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From Oak Trees to Dragonflies:
Druidism Today

by Tara Miller


The rolling dark waters of the Mississippi crashed high upon the gravel bank where my husband and I were standing. The bright mid-morning sun was our only warmth from the chilly April wind. The concrete , protective, flood wall behind us, and the mountainous pile of drift wood several yards up shore did not provide adequate shelter.

I was gazing at the muddy currents splashing and tumbling to the rhythmic, hypnotic, dance of nature in a trance- like state, when Michaelís movements caught my attention. He was drawing a small circle with his staff in one of the few sandy patches. As he brushed back his shock, red hair, I caught an impish grin on his face and knew he, too, felt the power of nature flowing through us like the rushing of the river. He had drawn two lines, cutting the circle into four segments to represent earth, air, fire, and water. I picked up a stone, sparkling with quartz and put it in the center of the circle to represent earth. Then I plucked a bundle of purple wild flowers to represent air and placed them in the center as well along with a water symbol; a tiny mussel shell we had found earlier. Mike aligned four gleaming quartz stones on the edge of the circle in correlation with the four cardinal directions.

"It is missing something," he said.

"We need something to represent fire," I said.

He smiled and retrieved a cigarette from his pocket and tore it in half. He lit the tobacco end and tossed it into our circle. I closed my eyes and leaned against my staff, swaying to the swishing, and bubbling of the river. My life, the life of the planet, the life I shared with Mike, and my devotion to the Creator, all filled my soul at one time. I felt so alive and powerful. What had started as a walk by the river to escape the trials of life, ended in a powerful Druidic rite. My husband and I are one of the many people who have turned to Neo-Paganism as a way of life. According to Margot Adler there are 50,00 to 100,000 active, self-identified Pagans in the U.S. This number could be far greater then estimated. Because Paganism is open enough to incorporate other beliefs, many Pagans identify themselves, in surveys, with their major religious counterpart. This makes it very difficult to get an accurate number. The fact is, there are many people around the world, who hold Pagan beliefs. Interest in Paganism may be explained by peopleís disillusionment with the dogma of mainstream religions, dissatisfaction with the way the world is evolving or de-evolving ecologically and spiritually, and the realization that materialism leads to emptiness.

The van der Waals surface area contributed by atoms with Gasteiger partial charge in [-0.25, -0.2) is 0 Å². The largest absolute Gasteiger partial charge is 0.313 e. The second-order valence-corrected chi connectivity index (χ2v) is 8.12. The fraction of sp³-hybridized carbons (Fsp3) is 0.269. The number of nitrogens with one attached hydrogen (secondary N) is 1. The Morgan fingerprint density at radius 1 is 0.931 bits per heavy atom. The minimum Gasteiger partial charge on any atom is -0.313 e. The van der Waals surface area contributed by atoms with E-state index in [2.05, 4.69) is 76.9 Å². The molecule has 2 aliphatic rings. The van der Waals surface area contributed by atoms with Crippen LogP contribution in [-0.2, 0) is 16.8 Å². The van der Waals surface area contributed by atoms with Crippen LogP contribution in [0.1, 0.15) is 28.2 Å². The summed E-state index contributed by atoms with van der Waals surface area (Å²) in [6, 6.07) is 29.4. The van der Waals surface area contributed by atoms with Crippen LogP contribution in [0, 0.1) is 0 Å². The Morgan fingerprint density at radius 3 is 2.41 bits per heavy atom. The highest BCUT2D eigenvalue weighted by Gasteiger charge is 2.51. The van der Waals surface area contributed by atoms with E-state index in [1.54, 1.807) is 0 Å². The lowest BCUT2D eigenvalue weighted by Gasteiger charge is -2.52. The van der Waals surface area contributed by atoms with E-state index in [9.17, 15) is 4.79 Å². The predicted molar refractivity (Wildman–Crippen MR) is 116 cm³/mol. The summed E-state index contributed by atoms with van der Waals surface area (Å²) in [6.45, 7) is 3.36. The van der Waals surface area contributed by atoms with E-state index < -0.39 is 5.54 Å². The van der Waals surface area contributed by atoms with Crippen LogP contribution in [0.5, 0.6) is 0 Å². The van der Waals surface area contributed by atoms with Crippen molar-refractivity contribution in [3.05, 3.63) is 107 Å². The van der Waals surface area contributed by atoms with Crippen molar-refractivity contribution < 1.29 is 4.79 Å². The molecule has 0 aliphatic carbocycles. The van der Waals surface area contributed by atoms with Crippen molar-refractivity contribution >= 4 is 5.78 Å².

Neo-paganism has absolutely nothing to do with the devil, and it is not another word for atheism, which is disbelief in God. The only connection Paganism has with Satanism is through the exclusive attitudes of some major religions that if you arenít a member of their group, you are a follower of Satan.

The Pagan ideal is love for and kinship with nature, instead of the more conventional attitude of aggression and dominance over the earth. Neo-paganism combines this ideal with the customs of ancient indigenous religions and twenty-first century knowledge. There isnít a strict belief system in Paganism, and it is usually non-centralized and non-hierarcal. Anyone considered a leader within an organized Pagan group, is more of an advisor than someone who tells each member what to do. Each person is free to chose the path that is right for them. Many Pagans decide to become sole practitioners and follow their personal path to enlightenment. Because of this diversity, you would have to ask each individual what their beliefs are. Maybe even someone like Alex Blum, who practices Druidism, one of the most popular and public forms of Paganism.